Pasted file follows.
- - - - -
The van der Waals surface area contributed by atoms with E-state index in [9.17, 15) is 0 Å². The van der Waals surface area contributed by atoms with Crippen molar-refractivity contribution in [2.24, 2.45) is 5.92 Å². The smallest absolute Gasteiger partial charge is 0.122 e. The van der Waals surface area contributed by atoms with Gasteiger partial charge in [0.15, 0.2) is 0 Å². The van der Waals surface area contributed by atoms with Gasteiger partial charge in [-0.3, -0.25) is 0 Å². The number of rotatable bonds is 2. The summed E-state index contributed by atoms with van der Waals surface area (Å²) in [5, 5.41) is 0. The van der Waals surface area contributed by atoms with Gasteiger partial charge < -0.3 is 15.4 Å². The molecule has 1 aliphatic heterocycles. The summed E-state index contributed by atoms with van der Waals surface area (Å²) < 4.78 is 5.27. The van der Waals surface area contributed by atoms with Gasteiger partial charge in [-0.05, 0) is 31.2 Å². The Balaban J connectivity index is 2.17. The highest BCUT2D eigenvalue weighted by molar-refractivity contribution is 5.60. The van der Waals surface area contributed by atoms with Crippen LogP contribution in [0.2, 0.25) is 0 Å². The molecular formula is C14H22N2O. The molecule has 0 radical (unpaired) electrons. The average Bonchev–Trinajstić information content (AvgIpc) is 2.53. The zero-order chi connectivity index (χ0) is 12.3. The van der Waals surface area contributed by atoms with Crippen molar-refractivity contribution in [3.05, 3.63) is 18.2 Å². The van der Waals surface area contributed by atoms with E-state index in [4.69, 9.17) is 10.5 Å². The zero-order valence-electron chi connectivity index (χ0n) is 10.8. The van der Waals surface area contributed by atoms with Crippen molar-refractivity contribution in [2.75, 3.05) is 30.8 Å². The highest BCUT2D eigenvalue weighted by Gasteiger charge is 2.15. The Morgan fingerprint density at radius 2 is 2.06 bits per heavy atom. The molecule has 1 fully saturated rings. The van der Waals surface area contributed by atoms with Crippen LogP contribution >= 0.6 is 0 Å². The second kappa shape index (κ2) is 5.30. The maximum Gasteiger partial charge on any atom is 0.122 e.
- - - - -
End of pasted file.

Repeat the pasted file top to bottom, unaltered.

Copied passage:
The van der Waals surface area contributed by atoms with E-state index in [9.17, 15) is 0 Å². The van der Waals surface area contributed by atoms with Crippen molar-refractivity contribution in [2.24, 2.45) is 5.92 Å². The smallest absolute Gasteiger partial charge is 0.122 e. The van der Waals surface area contributed by atoms with Gasteiger partial charge in [0.15, 0.2) is 0 Å². The van der Waals surface area contributed by atoms with Gasteiger partial charge in [-0.3, -0.25) is 0 Å². The number of rotatable bonds is 2. The summed E-state index contributed by atoms with van der Waals surface area (Å²) in [5, 5.41) is 0. The van der Waals surface area contributed by atoms with Gasteiger partial charge < -0.3 is 15.4 Å². The molecule has 1 aliphatic heterocycles. The summed E-state index contributed by atoms with van der Waals surface area (Å²) < 4.78 is 5.27. The van der Waals surface area contributed by atoms with Gasteiger partial charge in [-0.05, 0) is 31.2 Å². The Balaban J connectivity index is 2.17. The highest BCUT2D eigenvalue weighted by molar-refractivity contribution is 5.60. The van der Waals surface area contributed by atoms with Crippen LogP contribution in [0.2, 0.25) is 0 Å². The molecular formula is C14H22N2O. The molecule has 0 radical (unpaired) electrons. The average Bonchev–Trinajstić information content (AvgIpc) is 2.53. The zero-order chi connectivity index (χ0) is 12.3. The van der Waals surface area contributed by atoms with Crippen molar-refractivity contribution in [3.05, 3.63) is 18.2 Å². The van der Waals surface area contributed by atoms with E-state index in [4.69, 9.17) is 10.5 Å². The zero-order valence-electron chi connectivity index (χ0n) is 10.8. The van der Waals surface area contributed by atoms with Crippen molar-refractivity contribution in [2.75, 3.05) is 30.8 Å². The highest BCUT2D eigenvalue weighted by Gasteiger charge is 2.15. The Morgan fingerprint density at radius 2 is 2.06 bits per heavy atom. The molecule has 1 fully saturated rings. The van der Waals surface area contributed by atoms with Crippen LogP contribution >= 0.6 is 0 Å². The second kappa shape index (κ2) is 5.30. The maximum Gasteiger partial charge on any atom is 0.122 e.